Concept Exploration – other ideas
As we create our own curriculum, we come up with some activities that are fabulous. They meet all this criteria: fun, educational, adapt to a variety of ages and interest, and easy for us to set up and clean up. And sometimes we have some activities that are OK… but not fabulous – they may miss on some of those criteria. Here are a few we weren’t as happy with from last year and this year… They’re still good activities, but not great. So, we’ll be refining and/or replacing them in future classes.
Pipe cleaners and straws: Kids could thread pipe cleaners through cut up straws, and then bend into various structures. (Idea from Meaningful Mama.)
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I really liked this idea. I figured the three year olds would just enjoy sticking pipe cleaners through straws, our four and five year olds might make two dimensional shapes, and our six and seven year olds might make three dimensional shapes. The first year, the materials didn’t really capture kids’ imagination, so this year, I put out a poster showing lots of examples of shapes they could make, and it still didn’t really engage any kids for very long. It might work better as a collaborative building project, like in this post from the Map is Not the Territory where they make interconnected cubes.
Another idea: Learning Resources has a Dive into Shapes, “Sea” and Build Geometry Set which looks like a fun toy for building structures. We chose not to get it for class because we prefer using materials that anyone can have at home to empower them to tinker at home, rather than purchasing specialty equipment. But you might want to check this out.
Water table – We had toy boats in the water table, and items to build bridges with to sail the boats under. I’m thinking about what building materials will be best for bridge building here, but haven’t come up with the best solution yet. (The challenge with building in the water table is that some building materials are damaged by water, and many building materials (e.g. Duplos) just float away!
Arch Bridge.  I made salt dough (1/2 cup salt, 1 cup flour, ~1 cup water), formed an arch, VERY carefully cut it into slices and baked it (250 for 2 hours). I was hoping it might be a stand-up arch bridge. It wasn’t. The pieces expanded just a little when cooking, but it was enough to distort the shapes so the bases would not stand. We did use it in class, but instead of being a cool upright structure, it was a math activity of put the pieces in order by number to make an arch. (We had a picture of a Roman arch bridge next to it so they saw what it related to.)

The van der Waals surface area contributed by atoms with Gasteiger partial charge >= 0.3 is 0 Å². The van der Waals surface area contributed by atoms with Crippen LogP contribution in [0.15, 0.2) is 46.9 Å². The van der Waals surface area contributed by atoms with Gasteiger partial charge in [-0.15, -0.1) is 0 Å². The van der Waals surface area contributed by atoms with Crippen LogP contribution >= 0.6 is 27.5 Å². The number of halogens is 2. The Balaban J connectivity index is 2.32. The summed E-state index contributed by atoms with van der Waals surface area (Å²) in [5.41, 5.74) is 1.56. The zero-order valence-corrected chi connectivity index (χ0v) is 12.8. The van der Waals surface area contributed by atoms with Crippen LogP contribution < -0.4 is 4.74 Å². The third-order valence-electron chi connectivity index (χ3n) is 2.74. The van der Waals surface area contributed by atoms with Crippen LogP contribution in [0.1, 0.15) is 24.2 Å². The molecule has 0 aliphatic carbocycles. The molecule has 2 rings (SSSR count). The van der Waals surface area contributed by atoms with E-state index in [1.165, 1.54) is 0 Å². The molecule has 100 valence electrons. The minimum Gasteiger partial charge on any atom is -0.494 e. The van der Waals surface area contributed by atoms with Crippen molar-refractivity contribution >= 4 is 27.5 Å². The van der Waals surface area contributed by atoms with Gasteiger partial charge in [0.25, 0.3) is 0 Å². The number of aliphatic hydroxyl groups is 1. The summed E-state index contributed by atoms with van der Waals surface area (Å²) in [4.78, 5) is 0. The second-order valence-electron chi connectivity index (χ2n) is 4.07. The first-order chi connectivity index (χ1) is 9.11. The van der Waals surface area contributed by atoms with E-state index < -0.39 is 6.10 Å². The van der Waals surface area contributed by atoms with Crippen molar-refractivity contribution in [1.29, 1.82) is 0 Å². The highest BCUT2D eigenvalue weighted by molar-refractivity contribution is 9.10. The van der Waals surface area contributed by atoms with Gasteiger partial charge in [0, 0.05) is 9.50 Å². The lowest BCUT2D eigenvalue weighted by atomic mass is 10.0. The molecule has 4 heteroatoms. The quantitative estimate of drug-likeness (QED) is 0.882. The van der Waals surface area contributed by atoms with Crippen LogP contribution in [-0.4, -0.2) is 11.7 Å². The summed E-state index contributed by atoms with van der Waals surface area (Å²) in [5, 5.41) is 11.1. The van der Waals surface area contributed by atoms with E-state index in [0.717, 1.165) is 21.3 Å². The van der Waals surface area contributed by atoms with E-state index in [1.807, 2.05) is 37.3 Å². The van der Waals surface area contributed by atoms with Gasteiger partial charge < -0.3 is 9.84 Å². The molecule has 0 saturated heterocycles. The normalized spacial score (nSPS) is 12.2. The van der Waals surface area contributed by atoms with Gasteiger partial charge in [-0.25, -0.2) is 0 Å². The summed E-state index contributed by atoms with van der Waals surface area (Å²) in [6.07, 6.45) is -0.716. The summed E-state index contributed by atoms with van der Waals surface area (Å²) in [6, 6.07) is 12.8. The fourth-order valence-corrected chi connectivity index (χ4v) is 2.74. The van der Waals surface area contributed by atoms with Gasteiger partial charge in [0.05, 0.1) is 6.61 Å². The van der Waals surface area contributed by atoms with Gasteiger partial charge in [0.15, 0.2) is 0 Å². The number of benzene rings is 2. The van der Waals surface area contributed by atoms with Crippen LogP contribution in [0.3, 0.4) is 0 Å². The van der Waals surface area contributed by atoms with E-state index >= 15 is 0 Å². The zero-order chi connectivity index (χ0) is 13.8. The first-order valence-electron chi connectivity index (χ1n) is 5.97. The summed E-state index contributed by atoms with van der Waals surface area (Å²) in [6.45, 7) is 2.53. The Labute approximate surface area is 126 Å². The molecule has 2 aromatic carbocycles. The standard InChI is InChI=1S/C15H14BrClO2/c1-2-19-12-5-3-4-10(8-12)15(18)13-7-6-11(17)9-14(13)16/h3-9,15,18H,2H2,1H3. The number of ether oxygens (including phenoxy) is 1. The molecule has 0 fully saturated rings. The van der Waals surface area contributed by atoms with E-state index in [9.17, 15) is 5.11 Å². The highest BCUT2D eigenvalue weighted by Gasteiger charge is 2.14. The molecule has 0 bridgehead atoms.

There are a few kits available of roman arches: Haba Roman Arch,
Our Amazing Bridges Model Building Kit, or the more expensive
Montessori Roman Arch. We generally try to build most of our own materials rather than buying specialty products, but this may be one of those places that’s worth buying a product someone else has engineered.

Igloos. We built igloos with sugar cubes and glue. Here’s the beginning of one. Place a good illustration of igloo building next to this for guidance. (Preschool age kids need to have context. Even if they’ve seen an igloo before, they may not be able to pull up an image of it just by you saying the word igloo. Having the picture helps them really grasp what you’re talking about. Next year, we plan to use icing instead of glue to “mortar” the pieces together


Nature / Imagination

We’re planning spring quarter as a Biology / Inventions unit, where we talk about things from nature and biology and also talk about how that inspires human builders and inventors. This week, we brought in the idea of an animal that builds structures.

Beaver Masks: Teacher Cym designed beaver masks on paper plates, and cut them out. In class, kids could decorate them.


Be a beaver: We built a set of tongs with paint stirrers, and kids could pretend that was their beaver mouth, and move around “sticks” made with newspaper rolls to build a dam.


Build a beaver dam: Last year, we put out paste (glue and flour mixed), spaghetti sticks, and “pebbles” (split peas and lentils) for kids to sculpt a beaver lodge or dam. This year, we used playdough, pretzel sticks, and pretzel rods.We had an illustration of a beaver dam nearby – again, the picture gives context and helps kids really understand the idea.

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Big Motor Play – Trusses and PVC pipes